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Film Review: The Vivian Maier Mystery

If fine art has a consistent ancillary joy, it's finding great talent suddenly, in quantity. Five years ago, a number of storage locker hunters discovered photographer Vivian Maier. While the elderly Maier lay dying in a Chicago hospital, her life's work got divided a and auctioned off. Buyers wanted not her art, but her suitcases, clothes, the hope of finding hidden antiques. Maier had been a hoarder for decades. She stashe ad more and more items into storage lockers until she finally couldn't afford the bills. Her mental illness and penury are the only reasons she's now had a career ascent akin to Diane Arbus in the early seventies.


The comparison isn't terribly fair to Arbus, a working commercial photographer in New York. Still the art world has often regarded Diane as a forgotten, vulnerable genius. Maier led a far more obscure existence. As The Vivian Maier Mystery makes clear, no one, not even the families in which Maier worked as a nanny, knew about the quality of the images she captured over decades. They knew she carried a boxy Rollieflex camera and took pictures constantly. Igner Raymond, once a child Maier looked after, shares her amazement to learn a half-century later that period of her childhood can be revisited. Maier found real people compelling, and to see her subjects or their relatives so moved by this odd woman's ability draws you into this documentary.  


Don't confuse The Vivian Maier Mystery, an hour-long program aired originally on the BBC, with John Maloof's and Charles Siskel's wonderful feature documentary, Finding Vivian Maier. The Maloof/Siskel film focuses on Maloof's role in discovering that experts and the public thought Maier's work had artistic value. Finding Vivian Maier shows Maloof purchased lots of Maier's possessions thinking he would use the photos to promote a real estate project.  In contrast The Vivian Maier Mystery, while explaining Maloof's role, dwells on the other owners of Maier's oeuvre. 


Maloof's refusal to participate in The Vivian Maier Mystery becomes quite helpful. The viewer sees new images and hear new perspectives on how this treasure trove of images (prints now go for $2,000; over 150,000 images exist) became commercialized. It's a true Chicago story, down to burly firemen and armed off-duty officers protecting dealers donning vests are stuffed with cash.  As charming as John Maloof was, he took up a lot of airspace. Maier, the artist, needs new interpretations. She worked with children, despite having many bizarre tendencies. Her story, like her photographs, show a very different, less guarded America. One would hope she wouldn't be let near children today, though the family she stayed with for much of the 1960s described her as "Mary Poppins." But Julie Andrews didn't prowl Chicago's slums armed with a Rollieflex, a French accent, and attitude.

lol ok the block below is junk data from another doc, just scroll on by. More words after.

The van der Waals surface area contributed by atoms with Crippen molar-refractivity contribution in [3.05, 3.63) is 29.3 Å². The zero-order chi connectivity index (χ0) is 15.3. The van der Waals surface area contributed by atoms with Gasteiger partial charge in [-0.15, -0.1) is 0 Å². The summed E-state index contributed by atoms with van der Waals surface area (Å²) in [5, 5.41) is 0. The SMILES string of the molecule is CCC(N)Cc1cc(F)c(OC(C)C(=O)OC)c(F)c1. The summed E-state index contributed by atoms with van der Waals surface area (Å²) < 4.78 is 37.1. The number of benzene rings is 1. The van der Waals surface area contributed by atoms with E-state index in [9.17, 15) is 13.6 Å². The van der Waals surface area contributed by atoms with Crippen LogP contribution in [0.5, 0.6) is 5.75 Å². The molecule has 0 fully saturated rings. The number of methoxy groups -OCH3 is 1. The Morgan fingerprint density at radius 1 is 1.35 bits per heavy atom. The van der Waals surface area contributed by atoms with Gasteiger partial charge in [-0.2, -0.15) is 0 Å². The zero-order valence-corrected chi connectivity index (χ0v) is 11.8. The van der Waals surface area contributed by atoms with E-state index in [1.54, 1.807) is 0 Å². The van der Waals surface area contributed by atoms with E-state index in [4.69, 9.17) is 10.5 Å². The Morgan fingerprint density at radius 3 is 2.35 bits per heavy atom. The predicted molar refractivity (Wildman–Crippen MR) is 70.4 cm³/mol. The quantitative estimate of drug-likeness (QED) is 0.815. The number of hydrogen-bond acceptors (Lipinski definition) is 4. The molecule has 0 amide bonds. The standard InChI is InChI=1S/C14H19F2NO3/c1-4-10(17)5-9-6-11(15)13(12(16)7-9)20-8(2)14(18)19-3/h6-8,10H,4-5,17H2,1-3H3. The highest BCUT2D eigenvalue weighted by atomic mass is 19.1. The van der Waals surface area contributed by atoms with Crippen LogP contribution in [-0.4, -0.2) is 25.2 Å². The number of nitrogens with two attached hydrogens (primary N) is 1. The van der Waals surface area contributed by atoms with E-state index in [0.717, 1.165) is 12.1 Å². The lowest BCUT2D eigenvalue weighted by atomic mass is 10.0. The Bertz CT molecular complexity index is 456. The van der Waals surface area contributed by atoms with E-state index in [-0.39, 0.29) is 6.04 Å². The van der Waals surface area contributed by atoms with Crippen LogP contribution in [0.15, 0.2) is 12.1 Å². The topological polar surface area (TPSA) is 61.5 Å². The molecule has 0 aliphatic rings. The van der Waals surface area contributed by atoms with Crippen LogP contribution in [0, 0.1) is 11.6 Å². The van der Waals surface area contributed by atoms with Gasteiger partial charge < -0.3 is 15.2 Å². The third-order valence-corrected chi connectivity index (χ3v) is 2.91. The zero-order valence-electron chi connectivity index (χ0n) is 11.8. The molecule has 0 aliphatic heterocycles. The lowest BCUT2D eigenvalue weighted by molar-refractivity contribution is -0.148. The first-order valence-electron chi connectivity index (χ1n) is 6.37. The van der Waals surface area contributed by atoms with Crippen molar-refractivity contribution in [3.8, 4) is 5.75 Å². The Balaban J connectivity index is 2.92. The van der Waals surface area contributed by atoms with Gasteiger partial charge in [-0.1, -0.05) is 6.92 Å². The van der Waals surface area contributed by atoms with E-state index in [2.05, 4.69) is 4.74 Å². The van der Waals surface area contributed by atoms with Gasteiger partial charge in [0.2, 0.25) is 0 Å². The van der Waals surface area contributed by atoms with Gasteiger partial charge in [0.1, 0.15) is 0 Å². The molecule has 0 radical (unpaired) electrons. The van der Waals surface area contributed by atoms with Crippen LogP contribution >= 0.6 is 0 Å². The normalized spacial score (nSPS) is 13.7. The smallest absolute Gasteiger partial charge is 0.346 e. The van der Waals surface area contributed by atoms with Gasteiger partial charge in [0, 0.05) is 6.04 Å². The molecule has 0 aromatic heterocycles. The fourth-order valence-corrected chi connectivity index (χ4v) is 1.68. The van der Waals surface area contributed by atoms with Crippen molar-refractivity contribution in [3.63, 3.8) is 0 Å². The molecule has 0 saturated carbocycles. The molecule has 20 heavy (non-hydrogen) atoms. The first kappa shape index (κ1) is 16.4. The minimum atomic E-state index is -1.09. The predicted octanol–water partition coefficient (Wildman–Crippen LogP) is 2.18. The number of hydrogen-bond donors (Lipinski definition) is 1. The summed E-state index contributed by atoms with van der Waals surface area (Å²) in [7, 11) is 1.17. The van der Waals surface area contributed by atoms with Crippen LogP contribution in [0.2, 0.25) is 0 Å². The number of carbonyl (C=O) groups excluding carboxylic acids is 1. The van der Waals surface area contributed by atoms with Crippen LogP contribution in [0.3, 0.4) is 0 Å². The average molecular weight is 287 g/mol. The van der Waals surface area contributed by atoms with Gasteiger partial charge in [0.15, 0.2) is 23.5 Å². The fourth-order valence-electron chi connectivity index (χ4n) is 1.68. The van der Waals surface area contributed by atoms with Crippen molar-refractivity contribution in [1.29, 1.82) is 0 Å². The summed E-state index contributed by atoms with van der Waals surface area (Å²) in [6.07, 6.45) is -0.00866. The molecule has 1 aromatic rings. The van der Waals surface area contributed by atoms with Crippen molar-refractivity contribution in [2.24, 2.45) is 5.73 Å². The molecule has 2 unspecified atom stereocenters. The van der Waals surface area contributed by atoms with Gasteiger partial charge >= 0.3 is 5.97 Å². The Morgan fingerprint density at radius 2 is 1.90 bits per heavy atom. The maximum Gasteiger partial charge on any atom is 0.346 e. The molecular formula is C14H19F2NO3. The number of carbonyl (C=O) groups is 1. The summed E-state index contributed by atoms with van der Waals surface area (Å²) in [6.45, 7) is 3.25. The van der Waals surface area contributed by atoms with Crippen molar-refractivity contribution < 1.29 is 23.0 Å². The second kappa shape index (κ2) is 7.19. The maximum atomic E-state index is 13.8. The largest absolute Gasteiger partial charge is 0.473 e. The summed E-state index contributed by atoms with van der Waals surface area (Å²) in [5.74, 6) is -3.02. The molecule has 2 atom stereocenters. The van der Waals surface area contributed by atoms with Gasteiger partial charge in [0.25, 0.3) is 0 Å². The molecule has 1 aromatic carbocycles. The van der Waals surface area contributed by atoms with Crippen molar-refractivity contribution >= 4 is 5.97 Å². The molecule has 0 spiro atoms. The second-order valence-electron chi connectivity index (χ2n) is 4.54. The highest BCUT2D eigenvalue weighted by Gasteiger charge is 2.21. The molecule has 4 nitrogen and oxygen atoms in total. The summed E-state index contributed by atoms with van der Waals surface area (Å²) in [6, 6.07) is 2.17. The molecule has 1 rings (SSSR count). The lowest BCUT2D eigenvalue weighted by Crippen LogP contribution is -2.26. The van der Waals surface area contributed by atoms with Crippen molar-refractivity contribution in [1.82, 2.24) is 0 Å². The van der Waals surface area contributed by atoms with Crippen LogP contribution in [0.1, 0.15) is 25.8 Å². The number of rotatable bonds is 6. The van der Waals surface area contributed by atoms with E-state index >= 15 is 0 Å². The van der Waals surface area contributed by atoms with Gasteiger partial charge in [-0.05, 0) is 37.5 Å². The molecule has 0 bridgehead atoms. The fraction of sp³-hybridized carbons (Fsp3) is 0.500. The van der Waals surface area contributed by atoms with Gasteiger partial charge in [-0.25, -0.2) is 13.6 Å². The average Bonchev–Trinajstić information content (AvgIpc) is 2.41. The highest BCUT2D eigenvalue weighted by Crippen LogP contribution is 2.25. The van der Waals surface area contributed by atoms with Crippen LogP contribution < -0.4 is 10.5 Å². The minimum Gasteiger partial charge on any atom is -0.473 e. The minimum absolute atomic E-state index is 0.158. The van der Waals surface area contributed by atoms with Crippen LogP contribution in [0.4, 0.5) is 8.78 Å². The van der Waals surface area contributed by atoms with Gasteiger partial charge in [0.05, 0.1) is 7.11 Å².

Truthfully, artists, being people, live paradoxically.  Acquaintances describe Maier as intensely secretive. Yet she photographed herself frequently and even asked child-charges to snap images. The woman we see exudes confidence, looking often right into the lens. She brazenly went into the worst neighborhoods of Chicago and New York, yet seemed afraid of interacting with people. She shied from actual contact while capturing intimacy every time she peered into her viewfinder.  She created images she must have known were beautiful, but didn't mention her work to the prominent photo editor who employed her. Didn't she know she had talent? Didn't she want fame and wealth?   


All of us live with conflicting tensions. When we see someone hold them forth so vividly in her persona and work, we cannot help but desire more and think further on what we've seen. We know Vivian Maier  today only by a few lucky flukes, yet from her grave it would seem she fashioned our relationship with her on terms she always wanted to have.  


To learn more about The Vivian Maier Mystery or access the program, visit:

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Renard Boissiere, Evan Z.E. Hammond, Naimonu James, Wilson Koewing, J.A. Lloyd, Nina Luckman, Dead Huey Long, Alexis Manrodt, Joseph Santiago, Andrew Smith, Cynthia Via, Austin Yde


Art Director

Michael Weber, B.A.


Listings Editor

Linzi Falk

Editor Emeritus

Alexis Manrodt

B. E. Mintz

Stephen Babcock

Published Daily